On 25 December 2012, the FDA published a draft environmental assessment for AquAdvantage salmon.[7] The FDA also published a preliminary Finding of No Significant Impact.[16] A 60-day period for the public to comment was to elapse before the FDA reviewed Aquadvantage salmon again, which was arbitrarily extended until May 2013.[17][18]

The Food and Drug Administration (FDA) approved AquaBounty Technologies' application to sell the AquAdvantage salmon to U.S. consumers on November 19, 2015.[19] However, a rider to a spending bill signed into law on December 18, 2015 by President Obama bans its import until the FDA mandates labels for the genetically modified product.[20][21] The decision marks the first time a genetically modified animal has been approved to enter the United States food supply. The decision came nearly twenty years after the company first submitted data to the FDA, and after they had raised ten generations of the animals.[15] The announcement released by the FDA states: "AquAdvantage salmon is as safe to eat as any non-genetically engineered (GE) Atlantic salmon, and also as nutritious."[22][23] One month later, language was introduced into a proposed federal spending bill requiring consumer notification that the fish is genetically modified.[24] In October, 2018, AquaAdvantage salmon was not being sold in the US and the import of the salmon eggs from Canada to be raised at an AquaAdvantage fish farm in Indiana was prohibited by FDA.[25] However, on March 8, 2019, the import alert issued previously by the FDA was deactivated, and AquAdvantage salmon may now be sold in the U.S. and the salmon eggs may now be imported to the Indiana facility.[26]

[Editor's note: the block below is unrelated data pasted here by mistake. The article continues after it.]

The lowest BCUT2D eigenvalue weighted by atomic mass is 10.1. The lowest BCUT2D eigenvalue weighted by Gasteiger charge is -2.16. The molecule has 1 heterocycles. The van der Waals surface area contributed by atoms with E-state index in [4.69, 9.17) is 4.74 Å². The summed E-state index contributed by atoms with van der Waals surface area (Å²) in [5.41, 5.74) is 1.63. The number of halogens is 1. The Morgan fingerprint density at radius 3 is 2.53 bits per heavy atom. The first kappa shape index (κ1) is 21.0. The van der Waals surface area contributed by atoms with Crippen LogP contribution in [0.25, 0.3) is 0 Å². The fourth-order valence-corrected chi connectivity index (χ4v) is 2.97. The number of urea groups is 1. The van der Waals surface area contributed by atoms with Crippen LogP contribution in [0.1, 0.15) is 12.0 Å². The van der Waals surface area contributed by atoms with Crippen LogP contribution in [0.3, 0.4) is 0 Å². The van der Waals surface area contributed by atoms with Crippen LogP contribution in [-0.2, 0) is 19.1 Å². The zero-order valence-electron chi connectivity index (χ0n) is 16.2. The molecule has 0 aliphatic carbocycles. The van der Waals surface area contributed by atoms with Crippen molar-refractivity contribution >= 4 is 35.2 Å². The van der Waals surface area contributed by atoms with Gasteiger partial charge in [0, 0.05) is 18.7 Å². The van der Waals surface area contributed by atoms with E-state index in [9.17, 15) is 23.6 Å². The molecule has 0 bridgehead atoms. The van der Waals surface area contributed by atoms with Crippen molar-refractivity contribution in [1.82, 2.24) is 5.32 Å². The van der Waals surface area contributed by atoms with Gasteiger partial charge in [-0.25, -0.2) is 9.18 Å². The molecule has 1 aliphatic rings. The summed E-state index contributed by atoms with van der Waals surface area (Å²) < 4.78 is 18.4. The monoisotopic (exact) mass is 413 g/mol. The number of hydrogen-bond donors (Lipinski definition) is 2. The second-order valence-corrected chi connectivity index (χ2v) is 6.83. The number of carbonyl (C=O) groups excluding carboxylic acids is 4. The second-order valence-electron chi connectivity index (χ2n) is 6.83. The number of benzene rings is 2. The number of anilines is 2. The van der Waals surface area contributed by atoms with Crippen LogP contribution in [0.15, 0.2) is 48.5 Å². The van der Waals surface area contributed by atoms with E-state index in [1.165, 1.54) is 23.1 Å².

On November 5 2020 the United States District Court for the Northern District of California granted a motion to force the FDA to reconsider its approval of AquAdvantage, holding that the FDA had failed to follow its own procedures by ignoring some environmental consequences of these fish.[27][28][29]

Canada[edit]

On 25 November 2013, Environment Canada approved the product for salmon egg production for commercial purposes in Canada.[30] In May 2016, the Canadian Food Inspection Agency approved the sale of the GM fish.[31] In July 2017, AquaBounty Technologies said they had sold 4.5 tons of AquaAdvantage salmon fillets to customers in Canada.[citation needed]